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March 24, 2015 at 1:42 pm

$var01 = "Something"
write-host '$var01' #Result is $var01
write-host "$var01" #Result is Something

I understand that basic concept.

I've got a two part question:

Can you splat variables when using the "&" tool to run .exe files?

$app = "C:\temp\someapp.exe"
$varA = 'VarA="C:\Temp\TestPath"' #SingleQuote VarA = DoubleQuote C:\Temp\TestPath DoubleQuote SingleQuote
$varb = 'VarB="%COMPUTERNAME%"' #SingleQuote VarB = DoubleQuote %COMPUTERNAME% DoubleQuote SingleQuote

& $app $VarA $VarB

Second question is:
What's the syntax to properly produce the following results:

$varA = 'VarA="C:\Temp\$Var01"'

to make $varA return (as shown below).

VarA="C:\Temp\Something"

March 24, 2015 at 2:07 pm

I don't understand what you mean by "splat variables." Splatting is the act of feeding a hashtable to a command in order to provide parameter names and values. The way you're using & isn't splatting; it's invocation. And, have you just tried doing it?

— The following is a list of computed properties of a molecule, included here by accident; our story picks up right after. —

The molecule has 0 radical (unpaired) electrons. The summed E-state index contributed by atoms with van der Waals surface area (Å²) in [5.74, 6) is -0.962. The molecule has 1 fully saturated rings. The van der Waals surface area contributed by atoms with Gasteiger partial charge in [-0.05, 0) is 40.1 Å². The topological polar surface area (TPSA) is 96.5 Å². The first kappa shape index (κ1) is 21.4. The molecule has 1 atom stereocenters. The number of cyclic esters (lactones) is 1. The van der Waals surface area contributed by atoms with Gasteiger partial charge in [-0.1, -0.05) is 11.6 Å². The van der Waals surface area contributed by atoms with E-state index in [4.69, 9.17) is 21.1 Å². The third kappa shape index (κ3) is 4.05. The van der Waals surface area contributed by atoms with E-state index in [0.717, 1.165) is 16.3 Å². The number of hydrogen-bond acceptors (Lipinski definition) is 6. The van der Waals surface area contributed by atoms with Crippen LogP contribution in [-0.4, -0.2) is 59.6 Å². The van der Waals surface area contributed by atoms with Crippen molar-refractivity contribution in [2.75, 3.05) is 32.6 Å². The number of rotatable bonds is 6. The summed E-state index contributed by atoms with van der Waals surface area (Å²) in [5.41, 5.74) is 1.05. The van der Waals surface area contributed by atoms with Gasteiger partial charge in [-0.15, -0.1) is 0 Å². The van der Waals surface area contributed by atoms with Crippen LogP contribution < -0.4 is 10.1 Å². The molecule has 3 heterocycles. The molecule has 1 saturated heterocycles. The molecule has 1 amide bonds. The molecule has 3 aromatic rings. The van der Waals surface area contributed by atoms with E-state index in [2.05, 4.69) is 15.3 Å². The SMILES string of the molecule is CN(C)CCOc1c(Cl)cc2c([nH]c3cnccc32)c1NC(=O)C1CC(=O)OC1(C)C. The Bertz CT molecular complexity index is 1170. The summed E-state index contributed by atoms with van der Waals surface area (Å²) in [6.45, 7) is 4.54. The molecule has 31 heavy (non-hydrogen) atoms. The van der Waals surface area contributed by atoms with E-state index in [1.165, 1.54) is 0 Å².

The dollar sign is what cues the variable-replacement behavior in double quotes; precede the dollar sign with a backtick to override that behavior and not replace the variable. However, in your example, you can't do what you're asking. The use of single quotes turns off the variable replacement behavior, period. It seems like you might want:

$varA = "VarB=(backtick)"C:\Temp\$Var01(backtick)""

Replacing the (backtick) placeholders with actual backticks. Those will escape the double quotes that they immediately precede, causing them to be treated as literals rather than as string terminators.

March 24, 2015 at 2:09 pm

Lightbulb went off.

This works:

$VarA= "VarA= `"C:\TEMP\{0}`"" -f $Var01

Kept searching after my post, and found this solution too.

$PATH = "C:\Test"
$var01 = "MyVar01"
$var02 = "MyVar02"
$hash = @{'PATH' = "$Path\$Var01";
            'Vars' = $Var02;}

$PathHash = ("PATH=",$hash.PATH)

$PathHash02 = ("PATH= `"{0}\{1}`"" -f $hash['PATH'],$hash['Vars'])

Results in: PATH= "C:\Test\MyVar01\MyVar02"